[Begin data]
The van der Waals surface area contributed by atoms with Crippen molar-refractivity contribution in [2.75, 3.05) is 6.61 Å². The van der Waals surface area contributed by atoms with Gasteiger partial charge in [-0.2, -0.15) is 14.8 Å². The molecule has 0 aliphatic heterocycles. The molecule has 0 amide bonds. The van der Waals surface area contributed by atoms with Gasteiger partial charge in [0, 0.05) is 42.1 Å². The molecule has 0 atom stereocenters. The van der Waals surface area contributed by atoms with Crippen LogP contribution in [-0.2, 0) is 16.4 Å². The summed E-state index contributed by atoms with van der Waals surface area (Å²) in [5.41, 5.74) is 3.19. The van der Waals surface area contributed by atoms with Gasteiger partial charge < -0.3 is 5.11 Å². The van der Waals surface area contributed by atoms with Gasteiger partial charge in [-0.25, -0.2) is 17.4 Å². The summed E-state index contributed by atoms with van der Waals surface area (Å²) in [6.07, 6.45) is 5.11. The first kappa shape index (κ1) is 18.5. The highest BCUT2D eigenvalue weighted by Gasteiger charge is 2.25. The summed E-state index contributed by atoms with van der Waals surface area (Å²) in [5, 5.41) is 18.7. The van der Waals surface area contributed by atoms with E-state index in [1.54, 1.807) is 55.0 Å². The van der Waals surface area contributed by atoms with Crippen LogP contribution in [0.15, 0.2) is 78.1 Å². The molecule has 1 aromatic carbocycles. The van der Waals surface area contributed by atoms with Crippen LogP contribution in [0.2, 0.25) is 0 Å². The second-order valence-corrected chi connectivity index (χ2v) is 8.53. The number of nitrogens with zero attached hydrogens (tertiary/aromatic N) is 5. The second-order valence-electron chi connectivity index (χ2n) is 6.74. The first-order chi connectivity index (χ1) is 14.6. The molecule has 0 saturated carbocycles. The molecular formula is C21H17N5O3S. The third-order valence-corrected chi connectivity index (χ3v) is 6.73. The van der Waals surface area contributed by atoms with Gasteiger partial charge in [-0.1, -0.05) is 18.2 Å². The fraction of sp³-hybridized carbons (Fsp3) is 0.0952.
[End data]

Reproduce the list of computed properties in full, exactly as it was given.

The van der Waals surface area contributed by atoms with Crippen molar-refractivity contribution in [2.75, 3.05) is 6.61 Å². The van der Waals surface area contributed by atoms with Gasteiger partial charge in [-0.2, -0.15) is 14.8 Å². The molecule has 0 aliphatic heterocycles. The molecule has 0 amide bonds. The van der Waals surface area contributed by atoms with Gasteiger partial charge in [0, 0.05) is 42.1 Å². The molecule has 0 atom stereocenters. The van der Waals surface area contributed by atoms with Crippen LogP contribution in [-0.2, 0) is 16.4 Å². The summed E-state index contributed by atoms with van der Waals surface area (Å²) in [5.41, 5.74) is 3.19. The van der Waals surface area contributed by atoms with Gasteiger partial charge < -0.3 is 5.11 Å². The van der Waals surface area contributed by atoms with Gasteiger partial charge in [-0.25, -0.2) is 17.4 Å². The summed E-state index contributed by atoms with van der Waals surface area (Å²) in [6.07, 6.45) is 5.11. The first kappa shape index (κ1) is 18.5. The highest BCUT2D eigenvalue weighted by Gasteiger charge is 2.25. The summed E-state index contributed by atoms with van der Waals surface area (Å²) in [5, 5.41) is 18.7. The van der Waals surface area contributed by atoms with E-state index in [1.54, 1.807) is 55.0 Å². The van der Waals surface area contributed by atoms with Crippen LogP contribution in [0.15, 0.2) is 78.1 Å². The molecule has 1 aromatic carbocycles. The van der Waals surface area contributed by atoms with Crippen LogP contribution in [0.2, 0.25) is 0 Å². The second-order valence-corrected chi connectivity index (χ2v) is 8.53. The number of nitrogens with zero attached hydrogens (tertiary/aromatic N) is 5. The second-order valence-electron chi connectivity index (χ2n) is 6.74. The first-order chi connectivity index (χ1) is 14.6. The molecule has 0 saturated carbocycles. The molecular formula is C21H17N5O3S. The third-order valence-corrected chi connectivity index (χ3v) is 6.73. The van der Waals surface area contributed by atoms with Gasteiger partial charge in [-0.1, -0.05) is 18.2 Å². The fraction of sp³-hybridized carbons (Fsp3) is 0.0952.